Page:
‘idwhntht’, a song tucked near the very end of Tomberlin’s album of the same name, describes itself better than any person could: “This song is simple, but it ain’t easy/ To sing it like it is, believe me.” Other tracks on idwhntht find striking ways of unknotting themselves around a hypnotic melody or loop, but here Tomberlin relies on the purest and most basic kind of repetition, one that more closely resembles the holding and releasing of the breath. Here, call-and-response – a tool she nimbly employs throughout the LP – becomes a conduit for music at its most earnest and expressive potential, inviting you to murmurously sing along. Unlike on the louder highlight ‘happy accident’, she’s able to diffuse the anguish of uncertainty: “Sometimes it’s good to sing your feelings/ Especially when you don’t know/ The next line or how it goes.” Tomberlin wrote this song because she needed it; it’s just a blessing we get to hear it too.

    2. Wednesday, ‘Bull Believer’

    Wednesday’s first single for Dead Oceans is such a spectacular maelstrom of emotion that it’s hard to know where to even begin: Its winding, multi-part journey? Those overpowering yet strikingly textured guitars? Karly Hartzman’s blood-curdling yet exultant screams? Absolutely everything about that outro? The lyrics of ‘Bull Believer’ alone, so dense in their imagery and seemingly disparate references, are worth poring over. But you don’t need to listen to the episode of the country music podcast Cocaine & Rhinestones that the band has cited as an inspiration to be swept away by it – Wednesday’s approach is visceral, not analytical. Bullfighting becomes a potent metaphor for exploring the cycle of addiction and the intoxication of violence: “God, make me good but not quite yet,” she implores, wounded in a daze, before projecting her anger through a video game: “Finish him!” It’s up to you to figure out how it all bleeds together, but best surrender to the noise – it might just flicker into silence.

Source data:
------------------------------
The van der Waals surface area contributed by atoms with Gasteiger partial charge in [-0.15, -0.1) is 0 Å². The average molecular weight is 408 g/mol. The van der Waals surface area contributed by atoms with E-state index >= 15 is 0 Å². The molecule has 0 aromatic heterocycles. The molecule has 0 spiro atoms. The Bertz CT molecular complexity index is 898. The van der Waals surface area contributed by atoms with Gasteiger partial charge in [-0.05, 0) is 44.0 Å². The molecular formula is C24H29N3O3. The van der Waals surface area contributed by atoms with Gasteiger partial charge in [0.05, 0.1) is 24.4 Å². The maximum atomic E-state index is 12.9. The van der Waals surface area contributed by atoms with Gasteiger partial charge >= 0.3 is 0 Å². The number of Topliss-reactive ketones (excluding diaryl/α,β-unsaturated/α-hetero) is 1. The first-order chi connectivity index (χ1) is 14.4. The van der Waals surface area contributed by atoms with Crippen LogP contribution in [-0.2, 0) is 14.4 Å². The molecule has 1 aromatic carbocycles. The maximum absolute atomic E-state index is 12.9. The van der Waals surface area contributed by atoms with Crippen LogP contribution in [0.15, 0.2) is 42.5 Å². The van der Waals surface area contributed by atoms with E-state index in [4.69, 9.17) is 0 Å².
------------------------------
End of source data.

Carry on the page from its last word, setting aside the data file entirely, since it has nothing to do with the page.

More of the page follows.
1. Weyes Blood, ‘It’s Not Just Me, It’s Everybody’

    The title of And in the Dark, Hearts Aglow‘s lead single, ‘It’s Not Just Me, It’s Everybody’, encapsulates a common theme in many of the year’s best songs. Weyes Blood is fully aware of how prevalent this kind of empathetic messaging is in the post-pandemic era, and her approach is not to abandon or complicate but rather render it in her own unique terms: through lush melodies, soaring vocals, and magnificent production, remembering that her personal experience can resonate far and wide. “Sitting at this party/ Wondering if anyone knows me/ Really sees who I am,” she sings, and we all know how feeling small can create such a gaping hole in our hearts. She prescribes mercy as the only cure for loneliness, which might sound like too much of a broad-strokes answer to an unfading and universal problem. But her belief in the power of it makes the simple observation that “we all bleed the same way” feel not redundant but revelatory, a perspective capable of transcending our shared alienation and technological anxiety. And what a thing to revel in, and with, each other.